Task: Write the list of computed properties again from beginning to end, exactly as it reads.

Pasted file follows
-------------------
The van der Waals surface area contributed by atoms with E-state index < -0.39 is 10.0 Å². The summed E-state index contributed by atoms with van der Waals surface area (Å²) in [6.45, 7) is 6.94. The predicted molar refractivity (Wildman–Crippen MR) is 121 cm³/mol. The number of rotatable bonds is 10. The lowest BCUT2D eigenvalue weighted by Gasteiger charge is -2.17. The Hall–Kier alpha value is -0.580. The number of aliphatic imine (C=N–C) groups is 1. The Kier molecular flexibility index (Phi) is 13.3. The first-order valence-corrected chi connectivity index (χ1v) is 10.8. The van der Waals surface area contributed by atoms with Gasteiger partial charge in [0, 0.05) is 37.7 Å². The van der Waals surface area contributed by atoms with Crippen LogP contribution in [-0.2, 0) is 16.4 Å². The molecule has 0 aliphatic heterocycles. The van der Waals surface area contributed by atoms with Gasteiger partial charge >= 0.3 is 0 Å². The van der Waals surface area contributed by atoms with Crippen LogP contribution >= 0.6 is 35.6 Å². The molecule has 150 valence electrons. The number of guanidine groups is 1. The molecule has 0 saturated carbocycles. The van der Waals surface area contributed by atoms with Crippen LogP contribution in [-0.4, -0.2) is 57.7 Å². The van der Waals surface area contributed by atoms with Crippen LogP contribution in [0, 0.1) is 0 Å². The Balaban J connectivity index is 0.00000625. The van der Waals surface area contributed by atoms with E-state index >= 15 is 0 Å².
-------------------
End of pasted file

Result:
The van der Waals surface area contributed by atoms with E-state index < -0.39 is 10.0 Å². The summed E-state index contributed by atoms with van der Waals surface area (Å²) in [6.45, 7) is 6.94. The predicted molar refractivity (Wildman–Crippen MR) is 121 cm³/mol. The number of rotatable bonds is 10. The lowest BCUT2D eigenvalue weighted by Gasteiger charge is -2.17. The Hall–Kier alpha value is -0.580. The number of aliphatic imine (C=N–C) groups is 1. The Kier molecular flexibility index (Phi) is 13.3. The first-order valence-corrected chi connectivity index (χ1v) is 10.8. The van der Waals surface area contributed by atoms with Gasteiger partial charge in [0, 0.05) is 37.7 Å². The van der Waals surface area contributed by atoms with Crippen LogP contribution in [-0.2, 0) is 16.4 Å². The molecule has 0 aliphatic heterocycles. The van der Waals surface area contributed by atoms with Gasteiger partial charge >= 0.3 is 0 Å². The van der Waals surface area contributed by atoms with Crippen LogP contribution >= 0.6 is 35.6 Å². The molecule has 150 valence electrons. The number of guanidine groups is 1. The molecule has 0 saturated carbocycles. The van der Waals surface area contributed by atoms with Crippen LogP contribution in [-0.4, -0.2) is 57.7 Å². The van der Waals surface area contributed by atoms with Crippen LogP contribution in [0, 0.1) is 0 Å². The Balaban J connectivity index is 0.00000625. The van der Waals surface area contributed by atoms with E-state index >= 15 is 0 Å².